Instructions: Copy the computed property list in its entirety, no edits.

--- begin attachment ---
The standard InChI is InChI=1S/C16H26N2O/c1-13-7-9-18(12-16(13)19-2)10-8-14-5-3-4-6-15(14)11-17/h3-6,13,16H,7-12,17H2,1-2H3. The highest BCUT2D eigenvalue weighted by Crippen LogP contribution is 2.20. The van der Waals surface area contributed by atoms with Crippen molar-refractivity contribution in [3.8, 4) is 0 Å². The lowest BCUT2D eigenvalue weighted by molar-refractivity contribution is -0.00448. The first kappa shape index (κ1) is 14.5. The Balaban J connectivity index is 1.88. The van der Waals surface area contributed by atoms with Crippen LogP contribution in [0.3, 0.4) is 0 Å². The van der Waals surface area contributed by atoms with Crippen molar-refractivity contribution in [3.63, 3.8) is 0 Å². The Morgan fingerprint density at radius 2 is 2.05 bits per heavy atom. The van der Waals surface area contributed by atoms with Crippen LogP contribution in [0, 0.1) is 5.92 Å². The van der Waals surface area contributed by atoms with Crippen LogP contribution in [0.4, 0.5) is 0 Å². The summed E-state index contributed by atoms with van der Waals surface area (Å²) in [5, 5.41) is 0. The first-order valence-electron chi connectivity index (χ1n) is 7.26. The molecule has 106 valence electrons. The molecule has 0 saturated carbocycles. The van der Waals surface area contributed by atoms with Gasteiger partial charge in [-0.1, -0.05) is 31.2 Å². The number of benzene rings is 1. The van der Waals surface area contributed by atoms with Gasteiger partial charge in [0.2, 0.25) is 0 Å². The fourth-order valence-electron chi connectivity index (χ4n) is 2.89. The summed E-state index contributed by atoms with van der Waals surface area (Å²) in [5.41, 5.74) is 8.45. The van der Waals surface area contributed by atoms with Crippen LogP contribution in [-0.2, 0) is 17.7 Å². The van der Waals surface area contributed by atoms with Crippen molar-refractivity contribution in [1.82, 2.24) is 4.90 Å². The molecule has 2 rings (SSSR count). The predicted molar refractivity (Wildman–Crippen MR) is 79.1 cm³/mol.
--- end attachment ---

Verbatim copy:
The standard InChI is InChI=1S/C16H26N2O/c1-13-7-9-18(12-16(13)19-2)10-8-14-5-3-4-6-15(14)11-17/h3-6,13,16H,7-12,17H2,1-2H3. The highest BCUT2D eigenvalue weighted by Crippen LogP contribution is 2.20. The van der Waals surface area contributed by atoms with Crippen molar-refractivity contribution in [3.8, 4) is 0 Å². The lowest BCUT2D eigenvalue weighted by molar-refractivity contribution is -0.00448. The first kappa shape index (κ1) is 14.5. The Balaban J connectivity index is 1.88. The van der Waals surface area contributed by atoms with Crippen LogP contribution in [0.3, 0.4) is 0 Å². The van der Waals surface area contributed by atoms with Crippen molar-refractivity contribution in [3.63, 3.8) is 0 Å². The Morgan fingerprint density at radius 2 is 2.05 bits per heavy atom. The van der Waals surface area contributed by atoms with Crippen LogP contribution in [0, 0.1) is 5.92 Å². The van der Waals surface area contributed by atoms with Crippen LogP contribution in [0.4, 0.5) is 0 Å². The summed E-state index contributed by atoms with van der Waals surface area (Å²) in [5, 5.41) is 0. The first-order valence-electron chi connectivity index (χ1n) is 7.26. The molecule has 106 valence electrons. The molecule has 0 saturated carbocycles. The van der Waals surface area contributed by atoms with Gasteiger partial charge in [-0.1, -0.05) is 31.2 Å². The number of benzene rings is 1. The van der Waals surface area contributed by atoms with Gasteiger partial charge in [0.2, 0.25) is 0 Å². The fourth-order valence-electron chi connectivity index (χ4n) is 2.89. The summed E-state index contributed by atoms with van der Waals surface area (Å²) in [5.41, 5.74) is 8.45. The van der Waals surface area contributed by atoms with Crippen LogP contribution in [-0.2, 0) is 17.7 Å². The van der Waals surface area contributed by atoms with Crippen molar-refractivity contribution in [1.82, 2.24) is 4.90 Å². The molecule has 2 rings (SSSR count). The predicted molar refractivity (Wildman–Crippen MR) is 79.1 cm³/mol.